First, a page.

“Then we heard and explosion and saw the plane afire against the mountain,” he said.
D. Houston, an employee at the mine, said he failed to hear the crash but joined other onlookers five minutes later and still could see the glow against the mountain.
“It’s a steep hill and plenty high and I doubt that anyone will climb it in less than half a day,” he said.
Clark county peace officers recruited Tweed Wilson, septuagenarian Indian, to aid in the search. Army officers ordered trucks and “jeeps” into the area.
The scene of the crash was almost inaccessible. A dozen horsemen and a powerful tractor were pressed into service.
The snow-covered mountain is an 8,000-foot elevation at the lower end of the Charleston range, which separates Nevada from Death Valley. It rises almost 5,000 feet from the valley on either side.
Willard George, Los Angeles furrier who owns the ranch were Tweed Wilson works, said he saw the transcontinental plane passing in the twilight and that its tail appeared to be bobbing up and down in a peculiar manner.
“It seemed to be out of control for a time,” he said, “as tho (sic) someone was fighting in the cockpit. ”
A few minutes after the plane passed from view, it crashed against the mountain not far from a beacon marking its course.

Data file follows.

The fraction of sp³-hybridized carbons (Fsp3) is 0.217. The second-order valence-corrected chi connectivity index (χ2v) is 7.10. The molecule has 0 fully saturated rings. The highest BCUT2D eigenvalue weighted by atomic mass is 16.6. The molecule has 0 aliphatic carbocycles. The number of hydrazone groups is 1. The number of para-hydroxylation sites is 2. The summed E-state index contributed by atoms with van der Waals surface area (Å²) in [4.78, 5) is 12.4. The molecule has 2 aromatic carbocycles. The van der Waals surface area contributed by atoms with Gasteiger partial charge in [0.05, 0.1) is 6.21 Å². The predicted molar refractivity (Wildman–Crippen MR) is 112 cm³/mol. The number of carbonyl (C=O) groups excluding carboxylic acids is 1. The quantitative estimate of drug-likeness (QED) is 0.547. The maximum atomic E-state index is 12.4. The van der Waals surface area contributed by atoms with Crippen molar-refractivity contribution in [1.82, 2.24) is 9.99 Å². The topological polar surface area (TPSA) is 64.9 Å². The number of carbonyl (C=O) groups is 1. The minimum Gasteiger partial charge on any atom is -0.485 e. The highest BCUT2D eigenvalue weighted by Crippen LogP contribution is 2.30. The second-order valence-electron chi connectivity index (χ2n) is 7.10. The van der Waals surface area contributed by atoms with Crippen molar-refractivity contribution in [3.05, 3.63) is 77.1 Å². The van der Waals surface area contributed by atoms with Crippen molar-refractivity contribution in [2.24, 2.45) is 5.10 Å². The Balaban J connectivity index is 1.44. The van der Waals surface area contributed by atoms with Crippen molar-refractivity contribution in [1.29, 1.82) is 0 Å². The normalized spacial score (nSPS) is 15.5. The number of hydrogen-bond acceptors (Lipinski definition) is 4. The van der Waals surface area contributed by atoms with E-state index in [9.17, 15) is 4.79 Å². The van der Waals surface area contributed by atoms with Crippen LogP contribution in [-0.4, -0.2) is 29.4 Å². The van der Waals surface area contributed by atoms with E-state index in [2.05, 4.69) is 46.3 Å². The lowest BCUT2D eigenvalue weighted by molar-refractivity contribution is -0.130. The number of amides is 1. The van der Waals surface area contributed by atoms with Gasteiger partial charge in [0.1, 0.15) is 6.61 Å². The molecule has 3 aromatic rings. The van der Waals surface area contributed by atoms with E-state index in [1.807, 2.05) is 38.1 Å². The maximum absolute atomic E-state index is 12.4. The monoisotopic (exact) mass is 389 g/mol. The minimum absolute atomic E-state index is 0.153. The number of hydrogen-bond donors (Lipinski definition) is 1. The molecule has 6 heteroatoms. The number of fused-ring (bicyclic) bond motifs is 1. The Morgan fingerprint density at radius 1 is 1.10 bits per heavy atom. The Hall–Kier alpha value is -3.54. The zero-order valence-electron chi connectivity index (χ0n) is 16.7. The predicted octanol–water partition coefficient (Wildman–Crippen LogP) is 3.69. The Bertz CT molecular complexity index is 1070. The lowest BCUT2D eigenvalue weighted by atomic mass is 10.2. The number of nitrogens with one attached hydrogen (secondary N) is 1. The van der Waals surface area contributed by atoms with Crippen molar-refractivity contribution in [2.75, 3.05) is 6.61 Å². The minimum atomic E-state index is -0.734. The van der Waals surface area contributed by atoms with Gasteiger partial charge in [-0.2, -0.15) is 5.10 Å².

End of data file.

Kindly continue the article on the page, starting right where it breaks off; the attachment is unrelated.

Maj. H.W. Anderson, executive officer of the Air Corps gunnery school at McCarran Field, was in charge of the searching party. because of the rugged terrain, it was believed it would be almost noon before the party reached the scene.
First word from the scene was expected to come from airplanes scheduled to fly over the wreck at daybreak.
The transport left Las Vegas just at dusk and apparently was behind schedule. The course from Las Vegas to Los Angeles is not lighted, altho (sic) beacons mark the path.
The airline reported only one civilian passenger, Lois Hamilton, Detroit, in addition to the three Hollywood residents. Members of the crew included W.C. Williams, pilot; Morgan A. Gilette, co-pilot and Miss A.F. Getz, hostess.
Passengers aboard the air liner which crashed last night were:
M.B. Affrine, corporal, Air Corps.
James C. Barham, second lieutenant, Air Corps.
A.M. Belejekak, sergeant, Air Corps.
Hal brown Jr., second lieutenant, Air Corps.
Frederick P. Cook, sergeant, Air Corps.
Robert E. Crouch, first lieutenant, Air Corps.
Frederick Dittman, Air Corps, rank undetermined.
K.T. Donahue, second lieutenant, Air Corps.
Mrs. Clark Gable (Carole Lombard), Hollywood.
Lois Hamilton, Detroit, Mich.
Robert F. Negren, first lieutenant, Air Corps.
Edgar A. Negren, sergeant, Air Corps (brother of Lieut. Negren).
Charles D. Nelson, second lieutenant, Air Corps.
Mrs. Elizabeth Peters, Mrs. Gable’s mother, Hollywood.
Stuart L. Swenson, second lieutenant, Air Corps.
Martin W. Tellrank, private, Air Corps.
David C. Tilgman, sergeant, Air Corps.
Nicholas Varsamine, private, Air Corps.
Otto Winkler, movie press agent, Hollywood.
W.C. Williams, pilot.
Morgan A. Gillette, co-pilot.
Miss Alice F. Getz, hostess.
Carole Lombard died 75 years ago today, at the age of only 33. Every year this day comes around and every year I can’t believe she’s been gone as long as she has been.